Residential in the Real World
Remote health care has been possible since the invention of long-distance communication. Patients can reach out to experts in faraway locations; physicians and clinicians can consult with each other via telephone, fax, email, and even video chat. A truly impressive scope of care can be accomplished from afar: tracking progress, discussing symptoms, and adjusting treatments.
But even with these advances, there are aspects of in-person care that cannot always be replicated. For one Residential Home Health patient, it took a home visit to recognize that her pain symptoms were not part of the normal course of recovery, and were instead signaling that something was awry. Read on to discover how occupational therapist Lisa’s skillful assessment, clinical expertise, and persistent communication served to supplement and inform the patient’s other care providers, calling attention to an underlying problem.
Ready to Recover at Home
The patient had suffered a fall, which led to an emergency department visit and surgery to repair torn tissue in her knee. After initial recovery and treatment for fall-related pain in her shoulder and knee, the patient was discharged to an assisted living facility for several days more. She then transitioned home and within 24 hours began care with Residential Home Health, with an initial nurse visit and physical therapy evaluation. At the conclusion of each visit, the patient’s Residential Home Health Care Team members sent updates about her condition to her primary care physician.
A Difference of Opinion
When Lisa made her initial occupational therapy evaluation, although the patient’s primary diagnosis targeted the shoulder and knee, her attention quickly turned to the left hip. For some reason, the hip was causing the patient unbearable pain. Although Lisa tried to proceed with the evaluation, the patient had difficulty executing all the movements they attempted.
Lisa’s clinical instincts told her that the patient might have a hip fracture, so she followed up her evaluation with a phone call to the patient’s doctor. The physician was confident that this hip pain had been adequately addressed during the emergency department visit, and advised Lisa to help keep the patient comfortable and wait for the pain medication to begin working. In light of the doctor’s recommendation, Lisa decided to wait a week before trying to resume therapy.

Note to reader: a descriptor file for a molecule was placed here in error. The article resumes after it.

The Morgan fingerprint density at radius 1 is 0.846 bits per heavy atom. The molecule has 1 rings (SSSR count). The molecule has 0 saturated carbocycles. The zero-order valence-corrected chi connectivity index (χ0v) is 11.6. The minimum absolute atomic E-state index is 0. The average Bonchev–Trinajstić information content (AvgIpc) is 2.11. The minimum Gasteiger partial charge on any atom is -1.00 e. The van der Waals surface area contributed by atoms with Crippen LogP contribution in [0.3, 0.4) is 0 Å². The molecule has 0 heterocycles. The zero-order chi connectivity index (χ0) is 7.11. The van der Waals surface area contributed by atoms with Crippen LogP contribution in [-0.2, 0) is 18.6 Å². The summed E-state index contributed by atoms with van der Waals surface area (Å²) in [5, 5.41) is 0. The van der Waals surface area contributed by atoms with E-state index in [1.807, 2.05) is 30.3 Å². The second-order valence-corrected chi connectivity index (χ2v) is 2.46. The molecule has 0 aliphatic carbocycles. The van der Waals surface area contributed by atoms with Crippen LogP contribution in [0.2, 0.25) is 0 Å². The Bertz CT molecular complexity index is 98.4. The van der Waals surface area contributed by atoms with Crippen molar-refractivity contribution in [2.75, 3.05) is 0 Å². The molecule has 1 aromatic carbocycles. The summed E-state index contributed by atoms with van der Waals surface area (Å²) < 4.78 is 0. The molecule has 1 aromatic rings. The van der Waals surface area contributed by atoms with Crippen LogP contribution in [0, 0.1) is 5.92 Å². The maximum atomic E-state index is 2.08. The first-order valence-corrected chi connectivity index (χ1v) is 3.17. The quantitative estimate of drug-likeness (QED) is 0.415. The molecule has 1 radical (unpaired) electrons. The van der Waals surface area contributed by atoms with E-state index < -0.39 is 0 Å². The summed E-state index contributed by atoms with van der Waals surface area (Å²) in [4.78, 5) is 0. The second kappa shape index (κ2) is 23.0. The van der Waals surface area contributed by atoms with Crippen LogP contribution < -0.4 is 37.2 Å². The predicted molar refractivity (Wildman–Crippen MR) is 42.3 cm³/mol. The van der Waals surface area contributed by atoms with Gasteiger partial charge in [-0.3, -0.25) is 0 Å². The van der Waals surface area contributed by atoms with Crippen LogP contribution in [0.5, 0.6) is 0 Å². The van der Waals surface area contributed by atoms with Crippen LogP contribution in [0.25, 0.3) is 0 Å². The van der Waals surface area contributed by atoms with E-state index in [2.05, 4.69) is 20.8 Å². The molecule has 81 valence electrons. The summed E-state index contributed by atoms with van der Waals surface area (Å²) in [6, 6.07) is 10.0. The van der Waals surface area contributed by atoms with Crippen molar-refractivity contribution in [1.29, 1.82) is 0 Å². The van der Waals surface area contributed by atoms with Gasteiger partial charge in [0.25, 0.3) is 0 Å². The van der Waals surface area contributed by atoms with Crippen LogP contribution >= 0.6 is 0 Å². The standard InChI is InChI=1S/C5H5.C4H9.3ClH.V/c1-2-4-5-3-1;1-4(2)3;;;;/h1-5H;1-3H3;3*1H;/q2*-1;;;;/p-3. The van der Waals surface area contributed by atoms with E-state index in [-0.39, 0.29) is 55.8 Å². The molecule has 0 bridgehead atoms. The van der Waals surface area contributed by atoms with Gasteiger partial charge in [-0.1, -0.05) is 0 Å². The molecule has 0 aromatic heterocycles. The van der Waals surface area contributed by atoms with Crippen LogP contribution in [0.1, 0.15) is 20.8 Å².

Not Adding Up
When Lisa returned for her next scheduled visit, she was startled to find her patient still in unrelenting pain, with no improvement around the hip area. Digging deeper, she started asking questions to get a better handle of the situation. When asked whether a follow-up visit had been scheduled with the orthopedic surgeon, the patient’s son said that the assisted living facility was supposed to make the arrangements — but ultimately, no appointment had been made. Lisa recognized that based on the pain and limited movement, the patient’s surgeon needed to see and assess her in person. She made the call while still in the patient’s home and arranged for the earliest available appointment, in order to address this debilitating pain as soon as possible.
At the patient’s follow-up appointment two days later, her orthopedic surgeon indeed discovered a left hip fracture, and surgery was scheduled for the same day. Thanks to Lisa’s unique vantage point, her patient’s pain was promptly and substantially lessened. The relieved patient was finally set to recover, rehabilitate, and eventually resume care in the comfort of home with Lisa and the rest of her Residential Home Health Care Team.
No matter what your health challenge may be, Residential Home Health offers a range of services to help you work toward your health goals safely at home. Call (888)930-WELL (9355) to discuss your specific situation with a Home Care Specialist today, or click the link below to take our 60-second, 15-question Home Care Assessment.